IT-related risks: Technology dependence and payment systems have emerged as key sources of risks faced by foreign banks, with a score of 2.3 and 2.0 out of 5, respectively. These banks are more advanced using technology, increasing chances of technology-related frauds. High dependence on technology is also an emerging area of concern for PSBs (1.9 out of 5), while private banks seem to be less concerned.

Market-related risks: Market movements in interest rates are a key source of risk among the market-determined factors that the banks in India are grappling with, followed by credit spreads. While the average score of 2.2 for interest rate risk, and 1.9 for credit spreads on a scale of 5, may not be very high, but these may be a cause of concern as the RBI tightens monetary policy. Credit growth has not picked up as expected, and if interest rates harden, banks will be caught in a cleft stick: credit growth versus net interest margins. Credit spreads are a larger concern area for both private and foreign banks than public sector banks, possibly because of their fund sources and effective costs.

Operations risks: The responses from the foreign banks show that money laundering and business continuation (2 out of 5) are areas of concern. While back office operations for foreign banks (1.7 out of 5) and private banks (1.6 out of 5) appear as the next big source of operational risks, PSBs seem to be more comfortable with operation risks, scoring below 1.5.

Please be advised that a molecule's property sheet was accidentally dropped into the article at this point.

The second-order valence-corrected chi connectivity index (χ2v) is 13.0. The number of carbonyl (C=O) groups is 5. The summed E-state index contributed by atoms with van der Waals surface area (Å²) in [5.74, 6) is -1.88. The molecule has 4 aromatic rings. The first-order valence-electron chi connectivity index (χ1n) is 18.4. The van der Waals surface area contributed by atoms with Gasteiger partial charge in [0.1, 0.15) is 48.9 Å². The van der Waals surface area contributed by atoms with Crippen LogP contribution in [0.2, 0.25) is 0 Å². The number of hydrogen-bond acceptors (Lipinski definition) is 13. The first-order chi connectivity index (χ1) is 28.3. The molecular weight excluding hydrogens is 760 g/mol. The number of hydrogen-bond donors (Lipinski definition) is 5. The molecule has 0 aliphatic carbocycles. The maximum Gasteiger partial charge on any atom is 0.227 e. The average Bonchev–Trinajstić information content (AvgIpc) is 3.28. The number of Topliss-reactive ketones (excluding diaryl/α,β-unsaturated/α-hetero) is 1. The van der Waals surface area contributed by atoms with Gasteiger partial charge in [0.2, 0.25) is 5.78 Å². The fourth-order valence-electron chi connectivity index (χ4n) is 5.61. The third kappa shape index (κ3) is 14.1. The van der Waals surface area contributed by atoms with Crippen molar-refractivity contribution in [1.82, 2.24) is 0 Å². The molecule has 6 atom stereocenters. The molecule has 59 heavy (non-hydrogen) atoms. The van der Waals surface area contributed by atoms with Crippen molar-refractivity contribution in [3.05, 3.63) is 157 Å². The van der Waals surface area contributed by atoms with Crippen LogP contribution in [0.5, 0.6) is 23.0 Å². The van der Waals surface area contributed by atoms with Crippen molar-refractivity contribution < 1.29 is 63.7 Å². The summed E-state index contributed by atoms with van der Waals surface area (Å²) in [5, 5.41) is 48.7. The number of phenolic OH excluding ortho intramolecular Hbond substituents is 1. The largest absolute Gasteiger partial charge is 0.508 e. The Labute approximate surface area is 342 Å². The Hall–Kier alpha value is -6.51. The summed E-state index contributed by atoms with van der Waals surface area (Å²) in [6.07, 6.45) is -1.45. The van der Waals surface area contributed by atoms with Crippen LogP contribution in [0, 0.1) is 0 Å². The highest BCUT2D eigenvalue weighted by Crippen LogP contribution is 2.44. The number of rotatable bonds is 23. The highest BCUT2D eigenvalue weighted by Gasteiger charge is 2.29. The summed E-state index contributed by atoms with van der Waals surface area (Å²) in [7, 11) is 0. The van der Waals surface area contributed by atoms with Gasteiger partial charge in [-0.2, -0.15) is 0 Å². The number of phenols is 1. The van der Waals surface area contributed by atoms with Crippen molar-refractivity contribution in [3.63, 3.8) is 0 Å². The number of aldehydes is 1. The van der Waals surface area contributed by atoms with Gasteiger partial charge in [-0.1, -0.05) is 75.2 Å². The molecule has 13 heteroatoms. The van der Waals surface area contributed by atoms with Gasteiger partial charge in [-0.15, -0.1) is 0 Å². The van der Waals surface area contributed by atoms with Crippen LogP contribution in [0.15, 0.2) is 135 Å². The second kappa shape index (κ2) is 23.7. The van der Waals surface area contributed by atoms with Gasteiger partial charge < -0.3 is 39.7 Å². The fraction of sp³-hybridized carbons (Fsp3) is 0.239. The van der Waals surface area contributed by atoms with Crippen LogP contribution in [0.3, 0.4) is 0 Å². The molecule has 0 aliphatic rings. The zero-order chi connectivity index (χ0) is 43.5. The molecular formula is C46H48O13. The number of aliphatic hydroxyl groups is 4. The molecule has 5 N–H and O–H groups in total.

Business risks: On a closer look, credit risks (2.0 out of 5) emerge as the biggest business risk for private banks, while frauds and competition from new entrants (2.0 out of 5) appear more risky for foreign banks. Responses from PSBs show, they are relatively less vulnerable. Liquidity risk is the least of the concerns, though it was one of the highest concern areas last year.

Risk And Compliance
The banks believe their risk management departments can anticipate risks, demonstrate that the risks are under control, and risk management is tightly integrated with their operational activities. The banks justify the expenditure on risk management.